• exportAsModel : Setting the value of this attribute to true (default is false) causes EVL to export the results of the validation as a new model in the project repository, named "EVL". This model contains all the s found by EVL. These instances contain several useful attributes: constraint points to the with the definition of the constraint and instance points to the model element which did not satisfy the constraint. From the , isCritique can be used to check if it is a critique or not, and name contains the name of the constraint.

Model-to-Model Transformation Task

The epsilon.etl task executes an ETL module, defined using the src attribute to transform between the models that are specified using the model nested elements. In addition to the attributes defined by the ExecutableModuleTask, this task also provides the exportTransformationTrace attribute that enables the developer to export the internal transformation trace to the project context. In this way this trace can be reused by subsequent tasks; for example another task can serialize it in the form of a separate traceability model.

Model Comparison Task

The epsilon.ecl task executes an ECL module, defined using the src attribute to establish matches between elements of the models that are specified using the model nested elements. In addition to the attributes defined by the ExecutableModuleTask, this task also provides the exportMatchTrace attribute that enables users to export the match-trace calculated during the comparison to the project context so that subsequent tasks can reuse it. For example, as discussed in the sequel, an EML model merging task can use it as a means of identifying correspondences on which to perform merging. In another example, the match-trace can be stored by a subsequent EOL task in the form of an stand-alone weaving model.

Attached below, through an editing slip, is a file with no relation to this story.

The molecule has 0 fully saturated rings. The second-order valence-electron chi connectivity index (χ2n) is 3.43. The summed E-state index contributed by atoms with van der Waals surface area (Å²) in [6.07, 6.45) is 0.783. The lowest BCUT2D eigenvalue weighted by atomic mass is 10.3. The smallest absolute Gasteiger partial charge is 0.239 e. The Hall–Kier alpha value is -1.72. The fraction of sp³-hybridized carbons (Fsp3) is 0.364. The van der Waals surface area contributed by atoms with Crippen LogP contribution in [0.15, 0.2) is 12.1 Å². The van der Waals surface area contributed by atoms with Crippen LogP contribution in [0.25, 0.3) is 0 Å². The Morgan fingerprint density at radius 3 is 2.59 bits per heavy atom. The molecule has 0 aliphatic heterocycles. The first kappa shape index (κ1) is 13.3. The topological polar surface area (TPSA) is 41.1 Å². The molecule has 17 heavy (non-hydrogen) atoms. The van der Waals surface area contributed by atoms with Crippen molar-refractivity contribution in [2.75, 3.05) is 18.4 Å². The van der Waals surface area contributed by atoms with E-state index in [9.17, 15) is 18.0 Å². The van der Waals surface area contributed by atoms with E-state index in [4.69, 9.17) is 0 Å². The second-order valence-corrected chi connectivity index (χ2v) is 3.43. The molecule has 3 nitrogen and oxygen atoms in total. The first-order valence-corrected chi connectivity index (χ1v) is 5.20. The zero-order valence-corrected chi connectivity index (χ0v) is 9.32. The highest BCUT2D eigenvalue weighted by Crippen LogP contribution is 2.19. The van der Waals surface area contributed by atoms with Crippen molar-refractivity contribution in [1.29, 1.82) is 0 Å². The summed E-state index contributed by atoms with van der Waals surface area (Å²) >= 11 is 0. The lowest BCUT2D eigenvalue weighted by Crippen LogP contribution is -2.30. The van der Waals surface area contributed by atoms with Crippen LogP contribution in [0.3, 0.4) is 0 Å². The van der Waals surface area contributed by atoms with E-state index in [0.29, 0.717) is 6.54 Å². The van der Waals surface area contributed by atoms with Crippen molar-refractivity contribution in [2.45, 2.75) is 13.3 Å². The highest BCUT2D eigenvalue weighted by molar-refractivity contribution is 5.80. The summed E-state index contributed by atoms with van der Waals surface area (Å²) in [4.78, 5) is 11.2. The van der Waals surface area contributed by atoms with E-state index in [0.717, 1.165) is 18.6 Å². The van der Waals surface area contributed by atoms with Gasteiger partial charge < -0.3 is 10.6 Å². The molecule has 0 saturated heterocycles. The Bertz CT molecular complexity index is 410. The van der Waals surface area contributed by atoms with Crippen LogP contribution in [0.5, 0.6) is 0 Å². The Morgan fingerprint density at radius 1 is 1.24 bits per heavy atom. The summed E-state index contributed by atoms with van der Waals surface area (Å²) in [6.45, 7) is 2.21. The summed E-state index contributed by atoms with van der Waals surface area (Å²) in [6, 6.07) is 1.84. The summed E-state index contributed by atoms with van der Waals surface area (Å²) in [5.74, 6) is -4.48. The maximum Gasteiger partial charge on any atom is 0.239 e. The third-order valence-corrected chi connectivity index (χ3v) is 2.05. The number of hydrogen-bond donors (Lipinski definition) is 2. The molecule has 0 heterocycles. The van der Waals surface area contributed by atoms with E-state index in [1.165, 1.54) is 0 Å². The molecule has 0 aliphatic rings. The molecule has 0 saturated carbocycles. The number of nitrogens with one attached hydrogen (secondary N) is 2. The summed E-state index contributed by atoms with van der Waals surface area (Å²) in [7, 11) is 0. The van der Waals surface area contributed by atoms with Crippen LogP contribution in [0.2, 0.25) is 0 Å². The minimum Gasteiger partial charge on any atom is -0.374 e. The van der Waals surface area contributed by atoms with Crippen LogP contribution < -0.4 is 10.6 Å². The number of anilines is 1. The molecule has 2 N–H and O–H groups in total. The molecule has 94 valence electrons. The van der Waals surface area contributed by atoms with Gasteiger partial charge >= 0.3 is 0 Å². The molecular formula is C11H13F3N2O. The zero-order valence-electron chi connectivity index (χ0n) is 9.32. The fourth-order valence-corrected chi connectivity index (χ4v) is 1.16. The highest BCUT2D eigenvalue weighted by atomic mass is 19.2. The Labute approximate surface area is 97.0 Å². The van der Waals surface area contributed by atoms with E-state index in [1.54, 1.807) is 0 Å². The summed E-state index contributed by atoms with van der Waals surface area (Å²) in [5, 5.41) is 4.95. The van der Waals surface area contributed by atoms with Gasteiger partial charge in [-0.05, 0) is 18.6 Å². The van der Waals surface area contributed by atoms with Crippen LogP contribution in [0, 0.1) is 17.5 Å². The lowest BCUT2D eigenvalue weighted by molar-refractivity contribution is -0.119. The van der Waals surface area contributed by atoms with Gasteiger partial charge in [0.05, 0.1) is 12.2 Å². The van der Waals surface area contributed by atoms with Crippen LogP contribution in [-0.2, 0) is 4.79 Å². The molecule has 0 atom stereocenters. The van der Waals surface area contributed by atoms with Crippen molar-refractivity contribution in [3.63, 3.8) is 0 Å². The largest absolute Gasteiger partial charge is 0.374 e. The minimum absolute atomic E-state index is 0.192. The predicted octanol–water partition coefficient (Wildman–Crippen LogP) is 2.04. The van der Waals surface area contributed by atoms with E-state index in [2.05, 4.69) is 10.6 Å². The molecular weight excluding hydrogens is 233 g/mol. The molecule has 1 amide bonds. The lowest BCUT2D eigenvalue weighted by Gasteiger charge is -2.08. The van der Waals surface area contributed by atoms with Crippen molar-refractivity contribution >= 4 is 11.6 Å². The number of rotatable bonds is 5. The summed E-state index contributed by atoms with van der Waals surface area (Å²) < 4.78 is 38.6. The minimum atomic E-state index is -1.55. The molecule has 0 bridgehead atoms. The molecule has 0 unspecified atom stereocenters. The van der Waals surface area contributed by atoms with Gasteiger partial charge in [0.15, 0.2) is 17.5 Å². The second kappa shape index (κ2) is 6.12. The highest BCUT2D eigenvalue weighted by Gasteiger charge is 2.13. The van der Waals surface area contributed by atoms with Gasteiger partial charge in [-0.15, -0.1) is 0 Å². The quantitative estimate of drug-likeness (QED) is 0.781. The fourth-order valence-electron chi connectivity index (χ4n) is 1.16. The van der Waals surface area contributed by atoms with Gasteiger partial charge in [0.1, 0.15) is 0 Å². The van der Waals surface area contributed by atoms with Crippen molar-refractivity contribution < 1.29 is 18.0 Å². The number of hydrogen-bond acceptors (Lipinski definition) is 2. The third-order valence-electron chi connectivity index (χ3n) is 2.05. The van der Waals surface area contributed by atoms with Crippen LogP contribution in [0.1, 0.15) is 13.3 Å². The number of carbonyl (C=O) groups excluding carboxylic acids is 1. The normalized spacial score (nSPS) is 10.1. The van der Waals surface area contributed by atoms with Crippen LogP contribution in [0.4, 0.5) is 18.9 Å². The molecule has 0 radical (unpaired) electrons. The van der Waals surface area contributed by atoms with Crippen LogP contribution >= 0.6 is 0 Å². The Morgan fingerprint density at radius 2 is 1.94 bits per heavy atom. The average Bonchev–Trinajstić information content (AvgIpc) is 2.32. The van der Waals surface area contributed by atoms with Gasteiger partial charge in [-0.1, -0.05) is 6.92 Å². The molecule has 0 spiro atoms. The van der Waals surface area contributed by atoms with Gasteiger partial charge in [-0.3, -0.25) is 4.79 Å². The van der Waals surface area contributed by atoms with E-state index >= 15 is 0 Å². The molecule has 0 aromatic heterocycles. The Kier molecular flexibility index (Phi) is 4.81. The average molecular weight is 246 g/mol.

Model Merging Task

The epsilon.eml task executes an EML module, defined using the src attribute on the models that are specified using the model nested elements. In addition to the attributes defined by the ExecutableModuleTask, this task also provides the following attributes: